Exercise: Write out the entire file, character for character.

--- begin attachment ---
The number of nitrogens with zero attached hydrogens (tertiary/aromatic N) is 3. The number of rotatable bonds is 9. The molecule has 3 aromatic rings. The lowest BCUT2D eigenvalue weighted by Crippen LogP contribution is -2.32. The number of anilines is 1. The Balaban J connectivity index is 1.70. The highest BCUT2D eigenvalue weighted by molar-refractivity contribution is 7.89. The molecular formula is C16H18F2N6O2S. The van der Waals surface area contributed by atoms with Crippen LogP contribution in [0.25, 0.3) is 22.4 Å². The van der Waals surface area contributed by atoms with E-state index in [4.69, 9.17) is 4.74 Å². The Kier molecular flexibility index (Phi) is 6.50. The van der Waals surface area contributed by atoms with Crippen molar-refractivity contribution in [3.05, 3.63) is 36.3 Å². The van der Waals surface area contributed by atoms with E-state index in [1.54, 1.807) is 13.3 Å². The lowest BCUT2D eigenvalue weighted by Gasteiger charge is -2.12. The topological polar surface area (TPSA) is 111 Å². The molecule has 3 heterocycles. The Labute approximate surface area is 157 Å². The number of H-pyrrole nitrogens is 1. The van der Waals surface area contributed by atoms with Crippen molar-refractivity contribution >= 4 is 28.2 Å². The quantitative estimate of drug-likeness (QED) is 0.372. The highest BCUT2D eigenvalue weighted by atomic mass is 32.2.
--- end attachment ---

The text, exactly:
The number of nitrogens with zero attached hydrogens (tertiary/aromatic N) is 3. The number of rotatable bonds is 9. The molecule has 3 aromatic rings. The lowest BCUT2D eigenvalue weighted by Crippen LogP contribution is -2.32. The number of anilines is 1. The Balaban J connectivity index is 1.70. The highest BCUT2D eigenvalue weighted by molar-refractivity contribution is 7.89. The molecular formula is C16H18F2N6O2S. The van der Waals surface area contributed by atoms with Crippen LogP contribution in [0.25, 0.3) is 22.4 Å². The van der Waals surface area contributed by atoms with E-state index in [4.69, 9.17) is 4.74 Å². The Kier molecular flexibility index (Phi) is 6.50. The van der Waals surface area contributed by atoms with Crippen molar-refractivity contribution in [3.05, 3.63) is 36.3 Å². The van der Waals surface area contributed by atoms with E-state index in [1.54, 1.807) is 13.3 Å². The lowest BCUT2D eigenvalue weighted by Gasteiger charge is -2.12. The topological polar surface area (TPSA) is 111 Å². The molecule has 3 heterocycles. The Labute approximate surface area is 157 Å². The number of H-pyrrole nitrogens is 1. The van der Waals surface area contributed by atoms with Crippen molar-refractivity contribution >= 4 is 28.2 Å². The quantitative estimate of drug-likeness (QED) is 0.372. The highest BCUT2D eigenvalue weighted by atomic mass is 32.2.